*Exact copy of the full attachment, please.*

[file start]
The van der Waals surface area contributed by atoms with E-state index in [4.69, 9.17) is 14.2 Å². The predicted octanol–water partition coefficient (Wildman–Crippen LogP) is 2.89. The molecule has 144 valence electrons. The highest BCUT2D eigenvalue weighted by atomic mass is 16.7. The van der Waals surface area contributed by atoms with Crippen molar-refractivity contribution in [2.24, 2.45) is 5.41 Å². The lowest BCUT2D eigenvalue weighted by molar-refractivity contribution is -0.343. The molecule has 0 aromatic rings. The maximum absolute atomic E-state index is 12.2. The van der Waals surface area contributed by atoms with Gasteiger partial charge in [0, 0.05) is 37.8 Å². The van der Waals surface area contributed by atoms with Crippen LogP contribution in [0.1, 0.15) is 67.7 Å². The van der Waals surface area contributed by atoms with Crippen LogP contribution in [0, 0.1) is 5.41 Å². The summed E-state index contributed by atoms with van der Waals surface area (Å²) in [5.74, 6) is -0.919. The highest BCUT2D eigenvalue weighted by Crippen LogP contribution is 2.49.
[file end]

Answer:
The van der Waals surface area contributed by atoms with E-state index in [4.69, 9.17) is 14.2 Å². The predicted octanol–water partition coefficient (Wildman–Crippen LogP) is 2.89. The molecule has 144 valence electrons. The highest BCUT2D eigenvalue weighted by atomic mass is 16.7. The van der Waals surface area contributed by atoms with Crippen molar-refractivity contribution in [2.24, 2.45) is 5.41 Å². The lowest BCUT2D eigenvalue weighted by molar-refractivity contribution is -0.343. The molecule has 0 aromatic rings. The maximum absolute atomic E-state index is 12.2. The van der Waals surface area contributed by atoms with Gasteiger partial charge in [0, 0.05) is 37.8 Å². The van der Waals surface area contributed by atoms with Crippen LogP contribution in [0.1, 0.15) is 67.7 Å². The van der Waals surface area contributed by atoms with Crippen LogP contribution in [0, 0.1) is 5.41 Å². The summed E-state index contributed by atoms with van der Waals surface area (Å²) in [5.74, 6) is -0.919. The highest BCUT2D eigenvalue weighted by Crippen LogP contribution is 2.49.